You don’t have to be a minimalist or a decluttering guru to have come across the tiny dynamo that is Marie Kondo.
After her bestselling book The Life Changing Magic of Tidying Up grabbed the world’s attention in 2014, she returned in 2019 with a wildly popular Netflix series coaching households to make over their homes using “the innovative KonMari Method to help people clear out their clutter and choose joy.”
Her main message is to “keep only those things that speak to the heart, and discard items that no longer spark joy. Thank them for their service — then let them go.”
People across America are finding inspiration from Kondo’s gentle guidance, and reports are coming in that thrift stores are being inundated with literal tons of donations from people offloading everything that doesn’t “spark joy.” Portland, Oregon-based Goodwills alone are reporting a 6% rise in donations when compared with the same period last year.
Get Organized KonMari-Style Without Breaking the Bank
Step one of the KonMari Method is to lovingly fold your non-hanging clothing and place in boxes, which are then stored in drawers and cupboards. In her book and on her television show, Kondo encourages people to use left-over resources like shoe boxes. However, she’s also designed her own 6-piece set of her own “Hikidashi” (translation: drawer) paper boxes for $89. (Note: these have since sold out.)
Luckily, you don’t need to max out your credit card or resort to mismatched boxes to create your own serenely organized home.
Although perhaps not as pretty as the official boxes, these fabric Essentials Beige Collapsible Storage Organizers cost just a dollar apiece, and also come in gray and brown.
Bonus tip: Order from the Dollar Tree website, but choose “free in-store pickup” to save on shipping costs.
Another frugal resource for stylish organizing supplies is Ikea. Their Skubb boxes are a classic that promise to “bring order to your chaos helping you to sort socks, lingerie, and accessories.” Priced at just $5.99-$6.49 for a set of six, they conveniently fold flat when not in use. (I received this exact set as a gift around ten years ago and they’ve held up perfectly.) They also come in black and white, as well as a variety of sizes and shapes.
Bonus tip: Sign up for a free Ikea Family card for additional discounts, as well as free coffee and tea when visiting their cafeterias.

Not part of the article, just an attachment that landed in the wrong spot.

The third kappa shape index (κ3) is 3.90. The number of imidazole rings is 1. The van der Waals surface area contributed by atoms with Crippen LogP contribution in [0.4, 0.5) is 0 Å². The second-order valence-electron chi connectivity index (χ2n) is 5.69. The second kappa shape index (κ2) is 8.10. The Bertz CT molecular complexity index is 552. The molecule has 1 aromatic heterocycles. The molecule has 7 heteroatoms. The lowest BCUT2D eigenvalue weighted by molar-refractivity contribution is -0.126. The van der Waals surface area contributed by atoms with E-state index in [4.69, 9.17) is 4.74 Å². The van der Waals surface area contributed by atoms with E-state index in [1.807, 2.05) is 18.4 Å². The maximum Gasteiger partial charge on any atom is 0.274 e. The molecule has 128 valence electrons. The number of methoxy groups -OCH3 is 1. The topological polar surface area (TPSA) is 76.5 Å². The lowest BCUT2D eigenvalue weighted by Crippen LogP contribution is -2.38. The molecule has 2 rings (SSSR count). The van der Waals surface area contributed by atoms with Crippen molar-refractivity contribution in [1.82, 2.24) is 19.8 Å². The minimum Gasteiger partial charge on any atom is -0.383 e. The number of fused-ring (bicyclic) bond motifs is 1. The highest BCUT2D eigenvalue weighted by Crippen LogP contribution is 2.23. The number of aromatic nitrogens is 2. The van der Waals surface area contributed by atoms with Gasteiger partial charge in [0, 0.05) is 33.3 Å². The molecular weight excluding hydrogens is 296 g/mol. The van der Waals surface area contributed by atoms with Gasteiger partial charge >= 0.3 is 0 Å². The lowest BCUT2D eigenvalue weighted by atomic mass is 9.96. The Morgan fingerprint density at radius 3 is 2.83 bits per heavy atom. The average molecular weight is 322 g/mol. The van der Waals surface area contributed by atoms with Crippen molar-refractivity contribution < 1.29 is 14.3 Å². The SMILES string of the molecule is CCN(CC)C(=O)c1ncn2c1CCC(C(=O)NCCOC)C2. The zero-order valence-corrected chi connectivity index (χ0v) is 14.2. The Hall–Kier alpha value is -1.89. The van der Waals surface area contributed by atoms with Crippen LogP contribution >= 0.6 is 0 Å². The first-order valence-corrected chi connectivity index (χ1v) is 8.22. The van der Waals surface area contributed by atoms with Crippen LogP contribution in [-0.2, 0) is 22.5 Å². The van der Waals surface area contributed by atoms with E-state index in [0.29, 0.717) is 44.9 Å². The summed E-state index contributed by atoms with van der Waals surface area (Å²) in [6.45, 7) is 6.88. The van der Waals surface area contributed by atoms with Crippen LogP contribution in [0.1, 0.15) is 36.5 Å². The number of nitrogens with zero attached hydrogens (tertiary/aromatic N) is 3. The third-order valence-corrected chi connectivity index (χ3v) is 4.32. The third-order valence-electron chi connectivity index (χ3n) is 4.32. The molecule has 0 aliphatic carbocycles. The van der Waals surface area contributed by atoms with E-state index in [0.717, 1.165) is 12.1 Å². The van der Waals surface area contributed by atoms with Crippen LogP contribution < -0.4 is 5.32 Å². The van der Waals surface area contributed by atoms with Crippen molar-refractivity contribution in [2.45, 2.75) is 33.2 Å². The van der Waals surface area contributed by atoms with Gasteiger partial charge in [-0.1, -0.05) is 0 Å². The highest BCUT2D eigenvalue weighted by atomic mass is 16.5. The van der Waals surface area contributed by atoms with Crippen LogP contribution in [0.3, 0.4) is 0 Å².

For those who prefer to have more control when organizing, this easy DIY project might be right for you. It’s created using nothing more than recycled boxes, glue, random fabric and Mod-Podge craft glue.
I made this drawer organizer in 2012 for a particularly messy desk drawer. It’s held up great and been a true game-changer, as there’s now one single place where I now store my Sharpies, tape measures, Post-it notes and other specific items.
Custom drawer organizer instructions
Step one: Gather empty boxes from cereal, crackers, shoes, etc. I recommend that you avoid flimsy boxes for a more stable structure.
Step two: Measure your drawer, both for height as well as width and length.
Step three: Trim your boxes and start playing around with an arrangement that seems best to you. (I folded and taped a few to fit correctly.) I chose to have smaller compartments towards the front, but you can individualize to your needs.
Step four: Glue the sides of the boxes together for your final configuration. I used a hot glue gun, but most any glue will work, as the glued-on fabric will provide the main support.
Step five: Choose your fabric (or even thick wrapping paper) and glue it down using Mod-Podge and a foam brush. I cut the fabric into lengths to match the width of the boxes and began gluing down the fabric in long strips. (You’d think that using multiple pieces of fabric would look scrappy, but it doesn’t, especially once you fill the individual bins with your stuff.) Gluing the fabric over the side-by-side boxes will provide your main support.
Step six: Wait for the project to dry and then fill the organizer with joy-sparking necessities!
Bonus tip: Use whatever fabric you have laying around or check out your local thrift store’s fabric section.
Here’s what the underside of the organizer looks like. Note that I didn’t bother using fabric on the bottom as it will never be seen.
Although Marie Kondo’s branded boxes are certainly lovely, it’s quite easy to create an inexpensive organizing system so you can take part of the KonMari craze while staying true to your Clark Smart financial goals.